Summing Up

“Let me ‘splain. No, there is too much. Let me sum up.” – Inigo Montoya in The Princess Bride (it’s probably not word-perfect. Been awhile since I watched the movie).

I finally buckled down and wrote my synopsis today. I wouldn’t call it a pleasant experience, exactly, and I probably could have planned it out a little better. I have yWriter on my computer, so maybe what I should have done was go in and plot the novel out in it and use its synopsis utility. May still go back and do that. For those of you unaware of it, yWriter is a free software program you can download here that you can use to plot a novel. It has a scene utility, will lay out your story in storyboard form and you can even write your novel in it if you wish. If I remember correctly, it uses RTF as a text editor. I’m using it primarily for my space opera because I have six viewpoints I’m writing from, and they’re scattered across space and time (literally). yWriter helps me keep everything organized and the storyboard function is great for keeping the timeline straight. The synopsis function let’s you enter chapter summary information and will put it all in a synopsis of your choice when you finish putting everything in. Considering how many agents and publishers want a synopsis, this is excellent.

Anyway, at first I was trying to keep it as short as possible, but that wasn’t working out too well. I decided it’s easier to take out than put in, so I just skimmed through my ms and wrote the synopsis, keeping it as brief as I could. It’s not easy to reduce 100,000 words down to less than eight pages. I didn’t. Mine came out at just over 3,000 words and nine pages. I want to trim that up some, and I sent it to my daughter to get her opinion on it. She hasn’t had it long, though, so I doubt she’s had time to get to it yet. The hard one is going to be cutting it down to two pages. The article “Synopsis Workshop” (by Chuck Sambuchino and the Editors of Writer’s Digest) I have on writing a synopsis in my Writer’s Digest Guide called Get An Agent says the formula used to be one page of synopsis for every 35 of ms up to eight pages. But these days agents want it “now-now-now. Many agents today request synopses of no more than two pages.” They go on to say that some even want it to be only one page, but that two pages is usually okay.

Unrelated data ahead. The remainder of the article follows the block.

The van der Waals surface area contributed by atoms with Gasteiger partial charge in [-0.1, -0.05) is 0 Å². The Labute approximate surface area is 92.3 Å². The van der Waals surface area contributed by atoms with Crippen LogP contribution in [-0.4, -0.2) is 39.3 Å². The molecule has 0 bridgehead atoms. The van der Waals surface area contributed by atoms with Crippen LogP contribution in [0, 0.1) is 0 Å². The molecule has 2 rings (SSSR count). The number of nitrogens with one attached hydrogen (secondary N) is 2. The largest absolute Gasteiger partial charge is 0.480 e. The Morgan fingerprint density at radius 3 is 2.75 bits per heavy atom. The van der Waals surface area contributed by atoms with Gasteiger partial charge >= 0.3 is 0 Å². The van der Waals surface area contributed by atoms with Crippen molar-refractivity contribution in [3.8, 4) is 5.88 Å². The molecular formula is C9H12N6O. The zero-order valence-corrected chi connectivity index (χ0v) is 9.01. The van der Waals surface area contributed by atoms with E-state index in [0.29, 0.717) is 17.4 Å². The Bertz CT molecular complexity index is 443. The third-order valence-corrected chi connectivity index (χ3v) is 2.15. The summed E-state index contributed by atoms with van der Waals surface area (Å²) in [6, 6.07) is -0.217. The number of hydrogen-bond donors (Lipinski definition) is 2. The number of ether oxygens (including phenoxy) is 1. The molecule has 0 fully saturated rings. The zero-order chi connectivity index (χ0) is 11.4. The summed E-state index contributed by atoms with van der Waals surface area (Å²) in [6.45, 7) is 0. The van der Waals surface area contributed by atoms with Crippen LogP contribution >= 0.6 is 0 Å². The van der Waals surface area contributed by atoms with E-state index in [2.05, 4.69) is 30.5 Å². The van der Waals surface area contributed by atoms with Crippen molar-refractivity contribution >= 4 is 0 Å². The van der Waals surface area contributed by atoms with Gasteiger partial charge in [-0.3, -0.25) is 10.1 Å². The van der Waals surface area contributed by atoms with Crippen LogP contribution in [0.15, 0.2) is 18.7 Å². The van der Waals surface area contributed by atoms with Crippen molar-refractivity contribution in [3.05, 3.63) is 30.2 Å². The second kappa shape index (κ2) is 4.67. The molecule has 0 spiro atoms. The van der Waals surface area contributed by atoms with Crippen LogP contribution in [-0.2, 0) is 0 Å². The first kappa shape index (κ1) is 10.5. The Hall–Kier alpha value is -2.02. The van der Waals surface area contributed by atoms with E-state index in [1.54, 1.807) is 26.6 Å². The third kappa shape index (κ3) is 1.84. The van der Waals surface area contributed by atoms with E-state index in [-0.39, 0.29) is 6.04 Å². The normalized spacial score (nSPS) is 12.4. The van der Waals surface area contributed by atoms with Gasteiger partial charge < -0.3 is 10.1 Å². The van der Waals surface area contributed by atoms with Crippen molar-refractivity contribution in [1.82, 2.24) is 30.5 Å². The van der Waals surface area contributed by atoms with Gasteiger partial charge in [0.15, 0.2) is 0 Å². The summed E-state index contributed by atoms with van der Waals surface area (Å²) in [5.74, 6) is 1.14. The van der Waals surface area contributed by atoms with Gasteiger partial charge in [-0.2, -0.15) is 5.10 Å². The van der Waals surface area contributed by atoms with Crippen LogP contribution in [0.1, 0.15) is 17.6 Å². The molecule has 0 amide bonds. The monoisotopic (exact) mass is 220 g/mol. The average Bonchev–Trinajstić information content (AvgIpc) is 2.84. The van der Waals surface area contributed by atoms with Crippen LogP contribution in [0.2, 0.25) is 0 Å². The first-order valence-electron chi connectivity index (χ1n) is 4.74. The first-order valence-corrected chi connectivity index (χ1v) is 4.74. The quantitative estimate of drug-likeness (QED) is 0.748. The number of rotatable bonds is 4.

So I still have some work to do on mine, but at least I finally knuckled down and did it. Editing is easier than writing it, and I doubt very seriously that I’ll ever come to enjoy this side of the writing business. I’m slowly coming to like editing my ms better, because I’m starting to enjoy the idea of tightening up my story and making it better. I feel a little sense of pride when I take an okay or good sentence and make it better, especially with this ms. I thought I had it in pretty good shape, but, as I believe I noted in my previous post, when I started looking at it again to see how the first 50 pages were, I realized it needed more work. And I’ve been able to tighten it up considerably. I think that, in just the first 60+ pages, I’ve deleted somewhere close to 1,000 words. By the time I’m through it may fall slightly short of 100,000 words, but that’s okay.

Now I just have to learn how to edit a synopsis. And write them better in the first place. Here goes nothing.

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